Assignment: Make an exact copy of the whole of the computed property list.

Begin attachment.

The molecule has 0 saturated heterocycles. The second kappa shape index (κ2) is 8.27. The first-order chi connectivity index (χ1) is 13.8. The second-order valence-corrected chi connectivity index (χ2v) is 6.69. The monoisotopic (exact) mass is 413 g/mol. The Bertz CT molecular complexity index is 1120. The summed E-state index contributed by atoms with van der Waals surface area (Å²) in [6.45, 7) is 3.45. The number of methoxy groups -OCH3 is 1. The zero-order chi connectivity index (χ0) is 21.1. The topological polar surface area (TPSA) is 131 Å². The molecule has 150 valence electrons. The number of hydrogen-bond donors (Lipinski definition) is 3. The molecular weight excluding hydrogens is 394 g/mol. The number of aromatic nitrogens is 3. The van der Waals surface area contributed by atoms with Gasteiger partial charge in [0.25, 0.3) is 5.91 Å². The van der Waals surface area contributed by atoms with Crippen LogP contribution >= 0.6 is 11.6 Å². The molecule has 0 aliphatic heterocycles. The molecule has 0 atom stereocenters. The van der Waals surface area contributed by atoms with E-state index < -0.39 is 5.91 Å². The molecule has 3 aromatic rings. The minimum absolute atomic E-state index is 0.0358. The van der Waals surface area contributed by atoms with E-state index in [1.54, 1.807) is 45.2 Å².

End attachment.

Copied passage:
The molecule has 0 saturated heterocycles. The second kappa shape index (κ2) is 8.27. The first-order chi connectivity index (χ1) is 13.8. The second-order valence-corrected chi connectivity index (χ2v) is 6.69. The monoisotopic (exact) mass is 413 g/mol. The Bertz CT molecular complexity index is 1120. The summed E-state index contributed by atoms with van der Waals surface area (Å²) in [6.45, 7) is 3.45. The number of methoxy groups -OCH3 is 1. The zero-order chi connectivity index (χ0) is 21.1. The topological polar surface area (TPSA) is 131 Å². The molecule has 150 valence electrons. The number of hydrogen-bond donors (Lipinski definition) is 3. The molecular weight excluding hydrogens is 394 g/mol. The number of aromatic nitrogens is 3. The van der Waals surface area contributed by atoms with Gasteiger partial charge in [0.25, 0.3) is 5.91 Å². The van der Waals surface area contributed by atoms with Crippen LogP contribution >= 0.6 is 11.6 Å². The molecule has 0 aliphatic heterocycles. The molecule has 0 atom stereocenters. The van der Waals surface area contributed by atoms with E-state index < -0.39 is 5.91 Å². The molecule has 3 aromatic rings. The minimum absolute atomic E-state index is 0.0358. The van der Waals surface area contributed by atoms with E-state index in [1.54, 1.807) is 45.2 Å².